"All children are entitled to high-quality education, but unfortunately our City has often fallen short in delivering that education to children with disabilities," said Queens Borough President Donovan Richards Jr. "The vision announced by Chancellor Banks today is a bold step forward toward transforming special education and making the promise of a high-quality education a reality for all students. I commend the Chancellor for making children with disabilities a priority for our school system."
“We have a responsibility to our students with disabilities to ensure that they feel celebrated for who they are and empowered to achieve anything and everything they set their mind to,” said Brooklyn Borough President Antonio Reynoso. “Right now, we’re not providing the right accommodations to make good on that promise. I’m thrilled to see Chancellor Banks focusing on how we better support our students with disabilities through expanded resources and reinvigorated programs, and I look forward to working together to make his vision a reality in Brooklyn and across this city.”
“We are pleased to see that special education students are a priority for Chancellor Banks and his team. On Staten Island, we are lucky to have numerous non-profit organizations and school programs that adapt their approach to teaching kids and adults with both learning and developmental disabilities. The four programs announced by the Chancellor will only help expand the work that is being done every day throughout the borough,” said Staten Island Borough President Vito Fossella. “We have a continued commitment to children and adults with specials needs. We applaud the efforts of the newly created advisory council.”
“I'm so pleased that Chancellor Banks has furthered the City’s commitment to serving students with disabilities by expanding programs that promote social, emotional, and academic growth. As a disability civil rights attorney, I've seen how hard families must fight to ensure their children’s basic educational needs are met. The expansion of successful initiatives coupled with a new Special Education Advisory Council will offer the support and oversight that families deserve,” said Assemblymember Jo Anne Simon.
“Absolutely no child should be deprived of resources that will greatly benefit their future especially when it comes to education. I commend Chancellor Banks for addressing this. Regardless of the condition of the student, it is our responsibility to guide and prepare them for the obstacles of life. So, the funding to rebuild these four programs is an essential investment that should encourage New York City public schools to preserve the overall well-being of students with disabilities. Let’s continue and find ways to improve the quality of education for our youth because they deserve the best.” said Assemblymember Alicia Hyndman.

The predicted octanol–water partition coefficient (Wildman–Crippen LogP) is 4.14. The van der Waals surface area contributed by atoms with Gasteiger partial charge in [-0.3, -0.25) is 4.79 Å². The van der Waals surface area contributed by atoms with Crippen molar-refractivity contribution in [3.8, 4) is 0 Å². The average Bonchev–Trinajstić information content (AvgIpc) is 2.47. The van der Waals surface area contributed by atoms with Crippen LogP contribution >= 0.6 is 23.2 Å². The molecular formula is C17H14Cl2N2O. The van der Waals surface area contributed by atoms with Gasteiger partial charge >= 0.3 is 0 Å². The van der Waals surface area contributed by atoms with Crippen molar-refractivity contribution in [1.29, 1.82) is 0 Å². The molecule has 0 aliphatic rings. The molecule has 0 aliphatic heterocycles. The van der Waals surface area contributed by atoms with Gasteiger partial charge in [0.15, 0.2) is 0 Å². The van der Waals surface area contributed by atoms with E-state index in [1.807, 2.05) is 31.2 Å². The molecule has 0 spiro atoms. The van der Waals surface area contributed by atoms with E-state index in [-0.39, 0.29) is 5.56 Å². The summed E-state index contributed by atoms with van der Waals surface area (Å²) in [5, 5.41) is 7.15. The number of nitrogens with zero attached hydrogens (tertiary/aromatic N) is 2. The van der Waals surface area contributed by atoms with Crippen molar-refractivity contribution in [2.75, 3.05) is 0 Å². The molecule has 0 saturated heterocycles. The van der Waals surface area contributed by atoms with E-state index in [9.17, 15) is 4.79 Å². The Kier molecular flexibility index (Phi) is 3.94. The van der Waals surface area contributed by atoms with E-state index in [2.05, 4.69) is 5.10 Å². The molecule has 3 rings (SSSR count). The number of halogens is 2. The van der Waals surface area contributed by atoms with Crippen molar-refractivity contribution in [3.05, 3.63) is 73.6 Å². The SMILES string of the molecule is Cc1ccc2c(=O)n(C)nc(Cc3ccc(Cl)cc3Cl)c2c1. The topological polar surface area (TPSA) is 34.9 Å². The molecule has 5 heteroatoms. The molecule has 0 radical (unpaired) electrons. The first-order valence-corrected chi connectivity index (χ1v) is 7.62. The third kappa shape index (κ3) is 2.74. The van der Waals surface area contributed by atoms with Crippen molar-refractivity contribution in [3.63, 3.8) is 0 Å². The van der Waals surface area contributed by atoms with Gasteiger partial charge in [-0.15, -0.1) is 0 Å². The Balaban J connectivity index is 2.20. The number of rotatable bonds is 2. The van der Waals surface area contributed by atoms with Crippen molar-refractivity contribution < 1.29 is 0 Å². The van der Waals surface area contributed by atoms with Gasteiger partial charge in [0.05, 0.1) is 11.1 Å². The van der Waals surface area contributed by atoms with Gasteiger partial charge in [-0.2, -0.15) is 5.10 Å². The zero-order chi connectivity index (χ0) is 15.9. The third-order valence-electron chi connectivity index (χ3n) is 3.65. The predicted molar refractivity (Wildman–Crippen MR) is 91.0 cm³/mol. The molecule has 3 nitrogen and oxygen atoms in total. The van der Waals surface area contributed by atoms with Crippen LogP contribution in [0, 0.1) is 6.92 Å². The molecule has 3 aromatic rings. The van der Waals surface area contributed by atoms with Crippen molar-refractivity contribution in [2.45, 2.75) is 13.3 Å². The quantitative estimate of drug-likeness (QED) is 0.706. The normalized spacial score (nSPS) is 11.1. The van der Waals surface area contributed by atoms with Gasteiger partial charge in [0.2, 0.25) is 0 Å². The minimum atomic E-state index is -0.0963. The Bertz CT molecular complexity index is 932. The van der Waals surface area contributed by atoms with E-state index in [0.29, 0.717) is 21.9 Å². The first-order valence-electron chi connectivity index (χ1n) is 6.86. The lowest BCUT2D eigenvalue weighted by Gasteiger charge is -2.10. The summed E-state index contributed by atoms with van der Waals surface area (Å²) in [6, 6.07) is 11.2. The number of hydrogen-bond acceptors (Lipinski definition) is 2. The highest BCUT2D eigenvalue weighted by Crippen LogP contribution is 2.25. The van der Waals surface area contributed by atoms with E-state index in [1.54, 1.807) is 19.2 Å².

“I commend Chancellor Banks and the Adams administration for their commitment to providing a free appropriate public education for special education students. There is a tremendous amount of work to be done to rebuild trust with parents, students, and educators and I support DOE’s efforts to re-imagine these vital programs across New York City."said Assemblymember Robert Carroll.
“As a former District 75 student with an individualized education plan, I know firsthand the importance of receiving equitable school-based support after being diagnosed with a disability. This critical investment will aid our students and their families by supporting their academic learning, social-emotional growth, development, overall health, and well-being. I applaud Chancellor Banks and the Department of Education for expanding critically important special education programs for students with disabilities and look forward to continuing the work ahead.” said Assemblymember Khaleel Anderson.
“These are needed supports for students with IEPs and their families who are often left out of innovative new programs. I commend leaders in the Division of Specialized Instruction for bringing the opportunities to New York City schoolchildren.” said City Council Member Gale Brewer.